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Oral Health and Aging

4 Myths About Oral Health and Aging

Is dry mouth a natural part of the aging process? Is tooth decay just kid stuff? Separate fact from fiction. Having the right information can help you keep your mouth healthy for a lifetime. Here are four myths about oral health and facts to set them straight from the National Institute of Dental and Craniofacial Research (NIDCR).

Tooth Decay


Only school kids get cavities.


Tooth decay can develop at any age.

Tooth decay is not just a problem for children. It can happen as long as you have natural teeth. Dental plaque—a sticky film of bacteria—can build up on teeth. Plaque produces acids that, over time, eat away at the tooth’s hard outer surface and create a cavity. Even teeth that already have fillings are at risk. Plaque can build up underneath a chipped filling and cause new decay.

If your gums pull away from the teeth, the exposed tooth roots are also vulnerable to decay.

Gum Disesase


Gum disease is just a part of growing older.


You can prevent gum disease—it does not have to be a part of getting older.

Gum (periodontal) disease is a chronic infection of the gums and surrounding tissues that hold teeth in place. Gum disease develops when plaque is allowed to build up along and under the gum line.

The two forms of gum disease are:

  • Gingivitis, a mild form that is reversible with good oral hygiene. In gingivitis, the gums become red, swollen, and can bleed easily.
  • Periodontitis, a more severe form that can damage the soft tissues and bone that support teeth. In periodontitis, gums pull away from the teeth and form spaces (called "pockets"). If not treated, the bones, gums, and tissue that support the teeth are destroyed. The teeth may eventually become loose and have to be removed.

Dry Mouth


Dry mouth is a natural part of the aging process. You just have to learn to live with it.


Dry mouth is not a part of the aging process itself; it’s important to find the cause of dry mouth so you can get relief.

Dry mouth is the condition of not having enough saliva, or spit, to keep the mouth wet. Without enough saliva, chewing, eating, swallowing, and even talking can be difficult. Dry mouth also increases the risk for tooth decay because saliva helps keep harmful germs that cause tooth decay and other oral infections in check. Saliva also contains minerals (calcium and phosphate) that can help reverse early decay.

It’s important to know that dry mouth is not part of the aging process itself. However, many older adults take medications that can dry out the mouth. Older adults are also more likely to have certain conditions that can lead to oral dryness.

Here are some causes of dry mouth:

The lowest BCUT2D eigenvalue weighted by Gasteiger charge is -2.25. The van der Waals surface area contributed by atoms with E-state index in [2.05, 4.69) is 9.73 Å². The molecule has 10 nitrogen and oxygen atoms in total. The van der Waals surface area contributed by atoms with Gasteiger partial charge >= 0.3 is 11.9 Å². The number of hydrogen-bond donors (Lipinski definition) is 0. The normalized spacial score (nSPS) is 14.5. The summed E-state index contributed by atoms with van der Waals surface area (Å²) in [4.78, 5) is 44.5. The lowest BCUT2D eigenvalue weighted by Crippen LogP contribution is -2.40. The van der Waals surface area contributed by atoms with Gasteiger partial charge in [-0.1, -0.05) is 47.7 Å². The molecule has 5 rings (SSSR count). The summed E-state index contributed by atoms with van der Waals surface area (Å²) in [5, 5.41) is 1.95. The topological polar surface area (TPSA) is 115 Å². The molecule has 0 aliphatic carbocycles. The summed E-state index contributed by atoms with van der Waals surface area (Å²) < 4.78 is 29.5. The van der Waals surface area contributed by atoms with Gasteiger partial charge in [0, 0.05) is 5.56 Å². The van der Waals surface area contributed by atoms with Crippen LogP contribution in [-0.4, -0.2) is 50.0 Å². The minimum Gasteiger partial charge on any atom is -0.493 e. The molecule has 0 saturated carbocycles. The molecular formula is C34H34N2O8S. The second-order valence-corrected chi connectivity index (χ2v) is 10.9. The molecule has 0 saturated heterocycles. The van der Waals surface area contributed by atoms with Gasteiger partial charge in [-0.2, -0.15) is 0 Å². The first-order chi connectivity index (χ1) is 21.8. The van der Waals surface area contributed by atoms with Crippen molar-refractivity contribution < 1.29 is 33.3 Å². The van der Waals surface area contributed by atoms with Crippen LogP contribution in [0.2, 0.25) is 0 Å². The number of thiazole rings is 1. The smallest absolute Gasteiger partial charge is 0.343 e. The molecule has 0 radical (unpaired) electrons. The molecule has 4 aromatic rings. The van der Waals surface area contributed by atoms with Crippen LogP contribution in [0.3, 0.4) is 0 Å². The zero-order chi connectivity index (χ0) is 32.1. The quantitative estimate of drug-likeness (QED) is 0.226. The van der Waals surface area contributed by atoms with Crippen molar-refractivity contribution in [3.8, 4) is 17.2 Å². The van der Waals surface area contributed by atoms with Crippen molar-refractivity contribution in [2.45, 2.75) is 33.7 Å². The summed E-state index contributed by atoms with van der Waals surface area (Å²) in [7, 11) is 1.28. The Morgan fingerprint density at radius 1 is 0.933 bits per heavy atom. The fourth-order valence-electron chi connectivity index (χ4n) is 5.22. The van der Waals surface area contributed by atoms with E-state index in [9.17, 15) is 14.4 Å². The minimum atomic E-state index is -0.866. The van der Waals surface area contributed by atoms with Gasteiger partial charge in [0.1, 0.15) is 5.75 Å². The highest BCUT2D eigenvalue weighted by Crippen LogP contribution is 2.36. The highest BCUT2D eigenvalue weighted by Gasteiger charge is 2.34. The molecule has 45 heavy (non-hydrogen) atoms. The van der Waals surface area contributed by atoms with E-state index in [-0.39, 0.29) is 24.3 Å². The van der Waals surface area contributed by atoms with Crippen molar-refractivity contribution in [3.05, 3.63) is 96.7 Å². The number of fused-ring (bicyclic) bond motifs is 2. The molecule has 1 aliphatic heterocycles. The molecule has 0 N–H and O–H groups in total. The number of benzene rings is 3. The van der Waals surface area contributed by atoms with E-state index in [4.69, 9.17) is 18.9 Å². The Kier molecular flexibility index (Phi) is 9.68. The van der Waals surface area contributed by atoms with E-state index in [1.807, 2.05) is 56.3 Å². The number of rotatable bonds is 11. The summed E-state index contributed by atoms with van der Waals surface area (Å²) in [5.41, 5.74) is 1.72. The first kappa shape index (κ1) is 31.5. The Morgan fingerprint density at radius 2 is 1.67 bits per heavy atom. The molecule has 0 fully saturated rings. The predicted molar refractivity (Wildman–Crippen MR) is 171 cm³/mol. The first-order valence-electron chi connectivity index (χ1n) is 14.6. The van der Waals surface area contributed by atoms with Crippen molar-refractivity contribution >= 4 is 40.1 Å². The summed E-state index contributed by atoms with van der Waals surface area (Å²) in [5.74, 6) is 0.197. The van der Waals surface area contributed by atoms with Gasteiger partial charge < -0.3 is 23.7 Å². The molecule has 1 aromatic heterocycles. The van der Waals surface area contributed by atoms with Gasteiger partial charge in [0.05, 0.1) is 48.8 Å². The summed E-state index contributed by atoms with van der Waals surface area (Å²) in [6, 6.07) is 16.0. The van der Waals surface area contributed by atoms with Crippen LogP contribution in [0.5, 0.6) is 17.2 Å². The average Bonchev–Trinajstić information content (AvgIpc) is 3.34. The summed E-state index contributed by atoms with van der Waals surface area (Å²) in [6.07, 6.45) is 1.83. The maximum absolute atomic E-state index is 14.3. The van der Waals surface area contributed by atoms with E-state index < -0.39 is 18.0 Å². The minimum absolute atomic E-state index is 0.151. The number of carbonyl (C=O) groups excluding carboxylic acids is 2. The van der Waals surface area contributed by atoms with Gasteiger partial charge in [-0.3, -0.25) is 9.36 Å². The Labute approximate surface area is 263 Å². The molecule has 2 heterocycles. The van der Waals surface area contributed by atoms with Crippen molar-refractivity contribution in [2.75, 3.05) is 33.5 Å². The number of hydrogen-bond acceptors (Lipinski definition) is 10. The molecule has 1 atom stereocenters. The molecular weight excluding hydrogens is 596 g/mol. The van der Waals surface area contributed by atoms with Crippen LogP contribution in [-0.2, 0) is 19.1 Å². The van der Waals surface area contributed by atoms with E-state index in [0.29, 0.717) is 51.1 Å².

• Side effects of medicines.
  • Diseases such as Sjögren's syndrome and HIV/AIDS.
  • Radiation therapy or chemotherapy for cancer.
  • Nerve damage. Injury or surgery to the head or neck can damage the nerves that tell salivary glands to make saliva.

If you think you have dry mouth, see a dentist or physician. He or she can try to determine what is causing your dry mouth and what treatments might be helpful.

Oral (Mouth) Cancer


If you don’t use chewing tobacco, you don’t need to worry about oral cancer.


It’s not just smokeless tobacco (“dip” and “chew”) that can increase your chances of getting oral cancer.

Tobacco use of any kind, including cigarette smoking, puts you at risk. Heavy alcohol use also increases your chances of developing the disease. The likelihood of oral cancer increases with age. Most people with these cancers are older than 55 when the cancer is found. Also, recent research has found that infection with the sexually transmitted human papillomavirus (HPV) has been linked to a subset of oral cancers. It’s important to catch oral cancer early, because treatment works best before the disease has spread.

If you have any of the following symptoms for more than two weeks, be sure to see a dentist or physician:

  • A sore, irritation, lump, or thick patch in the mouth, lip, or throat
  • A white or red patch in the mouth
  • A feeling that something is caught in the throat
  • Difficulty chewing or swallowing
  • Difficulty moving the jaw or tongue
  • Numbness in the tongue or other areas of the mouth
  • Swelling of the jaw that causes dentures to fit poorly or become uncomfortable
  • Pain in one ear without hearing loss

Most often, these symptoms do not mean cancer. An infection or other problem can cause the same symptoms. But it’s important to get them checked out.


Here are some things you can do to keep your mouth healthy:

  • Brush your teeth twice a day with a fluoride toothpaste.
  • Floss regularly to remove plaque from between teeth. Or use a device such as a special brush or wooden or plastic pick recommended by a dental professional.
  • Visit the dentist regularly for a checkup and professional cleaning.
  • Don’t smoke or use chewing tobacco or snuff.
  • Limit alcohol use.
  • Limit sugar and eat a well-balanced diet.
Read More "Oral Health and Aging" Articles

Oral Health and Aging / 4 Myths About Oral Health and Aging / NIH Research Addresses Aging Issues and Disparities in Oral Health

Summer 2016 Issue: Volume 11 Number 2 Page 15-16